[Skip to content]

FM World logo
Text Size: A A A
20 July 2018
View the latest issue of FM
Sign up to FM World Daily >
ADVERTISEMENT
FM World daily e-newsletter logo
ADVERTISEMENT

ADVERTISEMENT
.

PFI SHOULD NOT BE BLAMED FOR CARILLION COLLAPSE

5 April 2018 | Herpreet Kaur Grewal


The Private Finance Initiative, despite having some weaknesses, should not be blamed for the demise of construction and support services giant Carillion, according to a research paper by S&P Global Ratings.

 

The study by the financial research and analysis company states that Carillion’s July 2017 profit warning “possibly marked the beginning of the end for Carillion” and “reflects poor decisions in the years leading up to that time” and “those poor decisions likely included, in our view, aggressive pursuit of growth and weak risk management”.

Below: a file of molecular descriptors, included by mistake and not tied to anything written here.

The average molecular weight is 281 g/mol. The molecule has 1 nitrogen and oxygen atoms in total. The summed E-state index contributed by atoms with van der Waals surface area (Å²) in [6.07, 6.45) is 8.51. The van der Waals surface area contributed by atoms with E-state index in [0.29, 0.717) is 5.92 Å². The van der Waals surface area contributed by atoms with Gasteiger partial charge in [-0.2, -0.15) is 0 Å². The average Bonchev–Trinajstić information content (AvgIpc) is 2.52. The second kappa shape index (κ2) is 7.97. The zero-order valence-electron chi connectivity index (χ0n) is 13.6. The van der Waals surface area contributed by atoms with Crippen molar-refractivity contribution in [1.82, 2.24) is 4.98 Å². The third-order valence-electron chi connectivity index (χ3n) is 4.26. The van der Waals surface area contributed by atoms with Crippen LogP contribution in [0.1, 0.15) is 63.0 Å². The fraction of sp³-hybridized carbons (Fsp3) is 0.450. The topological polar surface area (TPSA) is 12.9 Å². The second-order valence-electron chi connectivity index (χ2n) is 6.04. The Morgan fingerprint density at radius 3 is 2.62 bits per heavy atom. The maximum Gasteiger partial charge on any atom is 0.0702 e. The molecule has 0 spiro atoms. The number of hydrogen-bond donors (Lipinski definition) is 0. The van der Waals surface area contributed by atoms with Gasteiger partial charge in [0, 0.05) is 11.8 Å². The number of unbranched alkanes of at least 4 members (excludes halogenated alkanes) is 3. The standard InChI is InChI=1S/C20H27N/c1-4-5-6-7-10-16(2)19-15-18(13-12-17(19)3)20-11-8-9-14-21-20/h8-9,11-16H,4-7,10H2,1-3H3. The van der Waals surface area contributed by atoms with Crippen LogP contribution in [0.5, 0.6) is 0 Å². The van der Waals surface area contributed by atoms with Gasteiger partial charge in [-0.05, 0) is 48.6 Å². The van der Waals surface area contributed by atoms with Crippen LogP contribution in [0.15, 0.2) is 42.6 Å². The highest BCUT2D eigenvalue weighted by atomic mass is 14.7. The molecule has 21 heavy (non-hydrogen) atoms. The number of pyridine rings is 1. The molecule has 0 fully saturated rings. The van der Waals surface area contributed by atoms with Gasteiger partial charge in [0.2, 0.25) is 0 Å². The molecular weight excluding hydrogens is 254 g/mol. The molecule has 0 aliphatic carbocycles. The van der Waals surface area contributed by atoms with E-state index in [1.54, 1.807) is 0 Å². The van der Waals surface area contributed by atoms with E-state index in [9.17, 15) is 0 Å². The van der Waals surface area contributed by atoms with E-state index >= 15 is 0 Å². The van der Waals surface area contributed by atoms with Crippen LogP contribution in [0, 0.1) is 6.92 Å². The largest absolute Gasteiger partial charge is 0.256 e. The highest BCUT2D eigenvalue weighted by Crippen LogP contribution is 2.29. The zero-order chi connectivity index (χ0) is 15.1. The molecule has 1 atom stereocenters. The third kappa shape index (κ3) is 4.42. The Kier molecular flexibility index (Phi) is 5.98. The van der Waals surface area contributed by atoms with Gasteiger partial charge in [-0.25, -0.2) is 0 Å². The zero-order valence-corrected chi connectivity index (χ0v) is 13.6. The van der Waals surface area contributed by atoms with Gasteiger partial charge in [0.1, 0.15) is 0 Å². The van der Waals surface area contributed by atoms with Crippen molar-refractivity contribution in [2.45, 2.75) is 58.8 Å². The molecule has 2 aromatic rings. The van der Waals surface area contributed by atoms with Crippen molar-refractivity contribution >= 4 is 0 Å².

From 2012, Carillion’s financial statements “began showing negative cumulative operation cash generation” and it is believed that Carillion “masked both the extent of its use of reverse factoring in its annual reports and the impact that this had on its financial statements”.

 

Carillion’s fall has had a knock-on effect on several other players, such as partners and suppliers, its financiers, and even the UK government.

 

The analysis states that the collapse had also revived the old discussion about the effectiveness of the PFI and PPP schemes at the same time as raising new concerns about the construction and outsourcing industry in the UK and the stability of public services in general.

 

The report says operational projects remain, to date, unaffected pending satisfactory implementation of remediation plans with construction projects more likely to suffer.

 

According to the Commons Briefing, the cause of Carillion’s financial difficulties is, for the most part, not connected with its government contracts but rather with other parts of its business.

 

At the time of the release of Carillion’s 2017 annual report, “support services” represented 52 per cent of revenue (76 per cent of its order book). 

 

Details were needed to determine whether the vast majority of Carillion’s problems originated from private sector rather than public sector contracts.